Women at work: Isn't it time to close the gender health gap?by
The fight for women's health rights in the workplace is making inroads, but there is much more that employers can do, writes Professor Geeta Nargund, ahead of International Women's Day (8th March 2022).
While leaps and bounds have been made in efforts to achieve gender equality, women’s health remains far behind the curve. Centuries of gender inequality, manifesting in our healthcare systems, has created a gender health gap. A lack of adequate women in clinical trials and scientific research, and the stigmatisation of women’s health has led to years of inequality in women’s healthcare.
The urgent need for progressive policies
The Government’s recent Vision for Women’s Health Strategy seeks to address this by resetting the dial on attitudes towards women’s health. A key pillar of the strategy highlights the impact of the gender health gap on the workplace and draws on more than 100,000 first-hand experiences from women of all ages. Many reported negative impacts on their stress levels and productivity while at work as a result of reproductive health challenges.
Only 4% of employers provide appropriate training for HR directors or line managers on fertility treatment
Covid-19 has accelerated change in approaches to employee wellbeing and workplace culture, with health suddenly a core of HR policy. On top of flexible working options, prospective employees are increasingly valuing non-remunerative benefits within their employment packages such as focus on wellbeing. Adopting progressive HR policy that addresses diversity and inclusion (D&I), and physical and mental health, amongst other key initiatives, is the only option for employers to keep up in the war for talent.
A stark gender health gap
Unsurprisingly, renewed attention on women’s health inequality, coupled with drastic progress in recentring employee wellbeing in the workplace has led to a flurry of employers considering how their workplace can be made a better place for women facing health and wellbeing challenges. Before identifying the necessary policy and support needed in the workplace, we wanted to hear first-hand experiences of women facing reproductive health challenges, specifically, fertility treatment; pregnancy loss; and menopause in the workplace.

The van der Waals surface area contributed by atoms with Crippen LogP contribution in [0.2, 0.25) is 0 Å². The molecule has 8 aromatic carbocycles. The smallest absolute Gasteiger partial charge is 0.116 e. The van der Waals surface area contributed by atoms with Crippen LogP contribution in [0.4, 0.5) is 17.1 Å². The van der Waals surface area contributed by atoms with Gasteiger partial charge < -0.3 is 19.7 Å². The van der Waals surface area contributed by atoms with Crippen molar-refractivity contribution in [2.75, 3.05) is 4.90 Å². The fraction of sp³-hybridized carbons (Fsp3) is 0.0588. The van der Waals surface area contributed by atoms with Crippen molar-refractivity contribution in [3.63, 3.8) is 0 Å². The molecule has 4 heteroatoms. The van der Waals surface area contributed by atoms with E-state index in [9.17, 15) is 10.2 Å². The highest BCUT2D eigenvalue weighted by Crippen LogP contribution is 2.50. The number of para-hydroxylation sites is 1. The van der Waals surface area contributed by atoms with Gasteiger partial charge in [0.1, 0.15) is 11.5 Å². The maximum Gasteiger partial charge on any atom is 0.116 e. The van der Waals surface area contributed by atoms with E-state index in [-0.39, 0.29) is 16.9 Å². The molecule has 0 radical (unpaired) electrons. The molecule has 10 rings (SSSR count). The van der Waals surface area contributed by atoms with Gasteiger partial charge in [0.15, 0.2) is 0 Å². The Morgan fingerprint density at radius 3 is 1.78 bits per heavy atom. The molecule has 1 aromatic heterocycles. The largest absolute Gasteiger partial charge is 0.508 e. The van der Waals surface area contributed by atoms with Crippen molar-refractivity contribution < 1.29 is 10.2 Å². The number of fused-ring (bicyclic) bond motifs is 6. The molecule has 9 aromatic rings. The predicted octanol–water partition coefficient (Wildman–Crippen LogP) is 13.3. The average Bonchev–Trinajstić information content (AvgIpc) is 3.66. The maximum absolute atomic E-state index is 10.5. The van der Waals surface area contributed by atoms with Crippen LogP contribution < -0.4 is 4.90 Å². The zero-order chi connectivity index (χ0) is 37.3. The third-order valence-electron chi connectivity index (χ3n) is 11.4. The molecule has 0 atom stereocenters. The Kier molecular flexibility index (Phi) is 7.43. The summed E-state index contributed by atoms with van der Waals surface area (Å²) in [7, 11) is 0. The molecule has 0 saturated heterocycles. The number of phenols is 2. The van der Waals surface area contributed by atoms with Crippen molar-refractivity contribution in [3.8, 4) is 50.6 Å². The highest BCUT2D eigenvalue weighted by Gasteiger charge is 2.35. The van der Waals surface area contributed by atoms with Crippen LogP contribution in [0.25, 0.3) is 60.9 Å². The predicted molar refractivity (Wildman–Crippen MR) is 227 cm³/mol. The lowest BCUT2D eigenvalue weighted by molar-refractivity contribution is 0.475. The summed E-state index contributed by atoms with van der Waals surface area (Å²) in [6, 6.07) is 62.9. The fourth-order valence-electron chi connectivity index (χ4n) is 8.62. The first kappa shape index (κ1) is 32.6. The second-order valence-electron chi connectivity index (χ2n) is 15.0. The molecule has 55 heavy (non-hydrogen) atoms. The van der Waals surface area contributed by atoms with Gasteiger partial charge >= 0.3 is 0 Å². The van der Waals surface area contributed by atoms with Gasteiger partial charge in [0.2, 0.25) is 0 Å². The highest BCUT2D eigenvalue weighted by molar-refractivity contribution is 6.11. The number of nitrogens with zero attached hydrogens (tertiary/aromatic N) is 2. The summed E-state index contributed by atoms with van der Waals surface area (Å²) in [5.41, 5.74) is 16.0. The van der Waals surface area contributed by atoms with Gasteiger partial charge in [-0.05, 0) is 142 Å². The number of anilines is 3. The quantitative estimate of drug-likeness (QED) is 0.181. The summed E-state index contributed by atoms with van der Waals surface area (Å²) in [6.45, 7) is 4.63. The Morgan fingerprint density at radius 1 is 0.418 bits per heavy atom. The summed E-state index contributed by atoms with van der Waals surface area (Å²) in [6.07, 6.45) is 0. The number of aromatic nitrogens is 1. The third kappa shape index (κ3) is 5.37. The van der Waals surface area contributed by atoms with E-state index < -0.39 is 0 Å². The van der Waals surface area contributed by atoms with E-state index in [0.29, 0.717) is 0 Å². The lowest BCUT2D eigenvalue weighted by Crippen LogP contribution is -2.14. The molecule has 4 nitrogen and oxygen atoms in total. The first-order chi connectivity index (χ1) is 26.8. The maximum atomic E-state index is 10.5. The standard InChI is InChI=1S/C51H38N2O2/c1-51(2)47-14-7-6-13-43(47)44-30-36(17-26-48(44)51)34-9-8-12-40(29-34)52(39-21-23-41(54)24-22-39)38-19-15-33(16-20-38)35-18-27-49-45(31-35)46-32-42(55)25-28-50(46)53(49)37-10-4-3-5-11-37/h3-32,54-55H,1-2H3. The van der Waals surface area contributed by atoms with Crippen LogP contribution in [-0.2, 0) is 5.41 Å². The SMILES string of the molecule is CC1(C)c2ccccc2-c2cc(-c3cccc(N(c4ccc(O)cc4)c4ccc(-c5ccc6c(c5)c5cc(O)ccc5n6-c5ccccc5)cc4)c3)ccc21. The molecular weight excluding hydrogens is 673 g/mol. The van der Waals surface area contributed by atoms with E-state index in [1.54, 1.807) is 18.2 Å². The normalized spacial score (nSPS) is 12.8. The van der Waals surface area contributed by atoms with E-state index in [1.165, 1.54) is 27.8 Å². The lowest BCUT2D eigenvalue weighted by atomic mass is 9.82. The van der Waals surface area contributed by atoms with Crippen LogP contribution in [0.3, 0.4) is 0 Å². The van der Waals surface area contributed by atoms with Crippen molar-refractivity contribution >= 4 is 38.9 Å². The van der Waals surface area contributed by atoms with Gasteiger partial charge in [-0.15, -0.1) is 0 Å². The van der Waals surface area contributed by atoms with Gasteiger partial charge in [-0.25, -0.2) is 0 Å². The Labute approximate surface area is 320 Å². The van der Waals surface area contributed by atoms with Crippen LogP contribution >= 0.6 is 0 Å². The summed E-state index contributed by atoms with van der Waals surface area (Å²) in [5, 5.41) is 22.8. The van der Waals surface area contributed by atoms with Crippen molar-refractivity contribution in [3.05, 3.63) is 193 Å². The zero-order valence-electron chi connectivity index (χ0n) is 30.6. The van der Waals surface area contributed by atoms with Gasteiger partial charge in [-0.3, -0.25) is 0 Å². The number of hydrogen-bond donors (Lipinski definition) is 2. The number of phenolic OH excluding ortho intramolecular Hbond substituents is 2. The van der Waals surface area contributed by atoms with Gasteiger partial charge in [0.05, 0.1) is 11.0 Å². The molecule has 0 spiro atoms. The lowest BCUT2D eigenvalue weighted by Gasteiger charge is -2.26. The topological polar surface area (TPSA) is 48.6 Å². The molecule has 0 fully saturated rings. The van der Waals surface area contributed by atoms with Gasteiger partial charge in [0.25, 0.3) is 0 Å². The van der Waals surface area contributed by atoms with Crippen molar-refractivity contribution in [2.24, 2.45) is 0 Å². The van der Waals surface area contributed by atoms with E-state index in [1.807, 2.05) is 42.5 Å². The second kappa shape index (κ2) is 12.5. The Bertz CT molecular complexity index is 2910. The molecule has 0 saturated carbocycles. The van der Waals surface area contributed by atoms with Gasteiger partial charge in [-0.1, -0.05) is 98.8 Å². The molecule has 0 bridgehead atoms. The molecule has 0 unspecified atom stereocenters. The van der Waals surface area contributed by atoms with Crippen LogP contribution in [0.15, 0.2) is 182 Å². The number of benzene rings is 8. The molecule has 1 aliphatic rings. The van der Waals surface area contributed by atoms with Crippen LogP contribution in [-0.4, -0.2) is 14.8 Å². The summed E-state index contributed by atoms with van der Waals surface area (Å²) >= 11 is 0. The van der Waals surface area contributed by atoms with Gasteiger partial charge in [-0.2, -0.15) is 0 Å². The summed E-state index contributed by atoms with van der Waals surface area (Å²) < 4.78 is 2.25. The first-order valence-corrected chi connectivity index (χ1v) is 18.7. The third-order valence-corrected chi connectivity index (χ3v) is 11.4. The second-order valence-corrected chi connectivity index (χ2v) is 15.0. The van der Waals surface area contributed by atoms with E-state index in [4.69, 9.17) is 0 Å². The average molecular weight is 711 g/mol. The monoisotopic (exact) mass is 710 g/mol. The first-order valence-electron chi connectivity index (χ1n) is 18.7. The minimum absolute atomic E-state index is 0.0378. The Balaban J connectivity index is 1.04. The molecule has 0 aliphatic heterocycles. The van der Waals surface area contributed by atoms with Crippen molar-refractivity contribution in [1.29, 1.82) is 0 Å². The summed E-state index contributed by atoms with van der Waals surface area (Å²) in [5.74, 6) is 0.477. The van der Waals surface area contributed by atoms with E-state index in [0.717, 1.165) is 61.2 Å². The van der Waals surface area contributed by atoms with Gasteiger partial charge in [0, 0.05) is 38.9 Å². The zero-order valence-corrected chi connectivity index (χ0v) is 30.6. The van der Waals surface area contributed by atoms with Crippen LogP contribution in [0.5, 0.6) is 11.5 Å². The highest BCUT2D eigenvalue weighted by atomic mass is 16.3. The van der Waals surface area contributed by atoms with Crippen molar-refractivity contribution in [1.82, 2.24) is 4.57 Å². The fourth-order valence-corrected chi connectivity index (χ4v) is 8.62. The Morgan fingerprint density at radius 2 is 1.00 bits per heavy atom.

The survey, conducted in partnership with Cityparents, revealed a stark gap in workplace policy on reproductive health. Nearly half of employers (48%) had no official policy to support employees undergoing IVF treatment, despite the fact that one in six couples now require the help of a fertility expert to conceive. Furthermore, only 4% of employers provide appropriate training for HR directors or line managers on fertility treatment, with one respondent describing their experience of fertility treatment as “incredibly painful and lonely” as a result of their company having no policy in place.
It is also often neglected that fertility treatment is the only option for same-sex couples or single parents to conceive. No workplace policy therefore denies these individuals the choice that everyone should have a right to: starting a family in the knowledge that they can maintain financial stability and career security.
For those facing miscarriage, only 12% of employees surveyed were allowed time off before it becomes a legal right at 24 weeks; with one in five pregnancies ending in miscarriage, providing paid leave at any gestation is essential in supporting women through pregnancy loss.